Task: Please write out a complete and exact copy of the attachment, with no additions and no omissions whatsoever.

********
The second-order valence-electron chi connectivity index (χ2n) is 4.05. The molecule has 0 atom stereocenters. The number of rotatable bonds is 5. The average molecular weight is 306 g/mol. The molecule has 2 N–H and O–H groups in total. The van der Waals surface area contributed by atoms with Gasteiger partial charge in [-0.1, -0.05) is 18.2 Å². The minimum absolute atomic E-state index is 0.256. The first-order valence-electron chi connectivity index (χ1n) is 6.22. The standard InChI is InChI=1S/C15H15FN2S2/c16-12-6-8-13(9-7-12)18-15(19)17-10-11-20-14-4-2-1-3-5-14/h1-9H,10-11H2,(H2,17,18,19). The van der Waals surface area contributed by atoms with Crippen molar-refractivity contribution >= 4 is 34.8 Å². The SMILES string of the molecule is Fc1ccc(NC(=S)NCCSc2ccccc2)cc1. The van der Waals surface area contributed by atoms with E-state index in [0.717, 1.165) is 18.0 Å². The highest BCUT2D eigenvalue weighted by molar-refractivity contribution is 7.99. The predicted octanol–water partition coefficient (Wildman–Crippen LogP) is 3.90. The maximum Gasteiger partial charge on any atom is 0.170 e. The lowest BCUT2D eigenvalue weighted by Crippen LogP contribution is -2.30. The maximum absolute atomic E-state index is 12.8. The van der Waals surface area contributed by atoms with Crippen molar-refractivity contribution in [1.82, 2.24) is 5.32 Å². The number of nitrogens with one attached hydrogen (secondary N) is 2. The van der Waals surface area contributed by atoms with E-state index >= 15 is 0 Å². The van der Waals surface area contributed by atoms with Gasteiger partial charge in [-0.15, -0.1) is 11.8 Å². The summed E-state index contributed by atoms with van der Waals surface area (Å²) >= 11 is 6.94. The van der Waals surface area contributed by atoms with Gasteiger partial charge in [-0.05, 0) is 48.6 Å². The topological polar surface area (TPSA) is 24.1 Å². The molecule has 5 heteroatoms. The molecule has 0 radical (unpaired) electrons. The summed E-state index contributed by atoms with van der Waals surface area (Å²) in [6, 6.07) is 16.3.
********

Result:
The second-order valence-electron chi connectivity index (χ2n) is 4.05. The molecule has 0 atom stereocenters. The number of rotatable bonds is 5. The average molecular weight is 306 g/mol. The molecule has 2 N–H and O–H groups in total. The van der Waals surface area contributed by atoms with Gasteiger partial charge in [-0.1, -0.05) is 18.2 Å². The minimum absolute atomic E-state index is 0.256. The first-order valence-electron chi connectivity index (χ1n) is 6.22. The standard InChI is InChI=1S/C15H15FN2S2/c16-12-6-8-13(9-7-12)18-15(19)17-10-11-20-14-4-2-1-3-5-14/h1-9H,10-11H2,(H2,17,18,19). The van der Waals surface area contributed by atoms with Crippen molar-refractivity contribution >= 4 is 34.8 Å². The SMILES string of the molecule is Fc1ccc(NC(=S)NCCSc2ccccc2)cc1. The van der Waals surface area contributed by atoms with E-state index in [0.717, 1.165) is 18.0 Å². The highest BCUT2D eigenvalue weighted by molar-refractivity contribution is 7.99. The predicted octanol–water partition coefficient (Wildman–Crippen LogP) is 3.90. The maximum Gasteiger partial charge on any atom is 0.170 e. The lowest BCUT2D eigenvalue weighted by Crippen LogP contribution is -2.30. The maximum absolute atomic E-state index is 12.8. The van der Waals surface area contributed by atoms with Crippen molar-refractivity contribution in [1.82, 2.24) is 5.32 Å². The number of nitrogens with one attached hydrogen (secondary N) is 2. The van der Waals surface area contributed by atoms with E-state index >= 15 is 0 Å². The van der Waals surface area contributed by atoms with Gasteiger partial charge in [-0.15, -0.1) is 11.8 Å². The summed E-state index contributed by atoms with van der Waals surface area (Å²) >= 11 is 6.94. The van der Waals surface area contributed by atoms with Gasteiger partial charge in [-0.05, 0) is 48.6 Å². The topological polar surface area (TPSA) is 24.1 Å². The molecule has 5 heteroatoms. The molecule has 0 radical (unpaired) electrons. The summed E-state index contributed by atoms with van der Waals surface area (Å²) in [6, 6.07) is 16.3.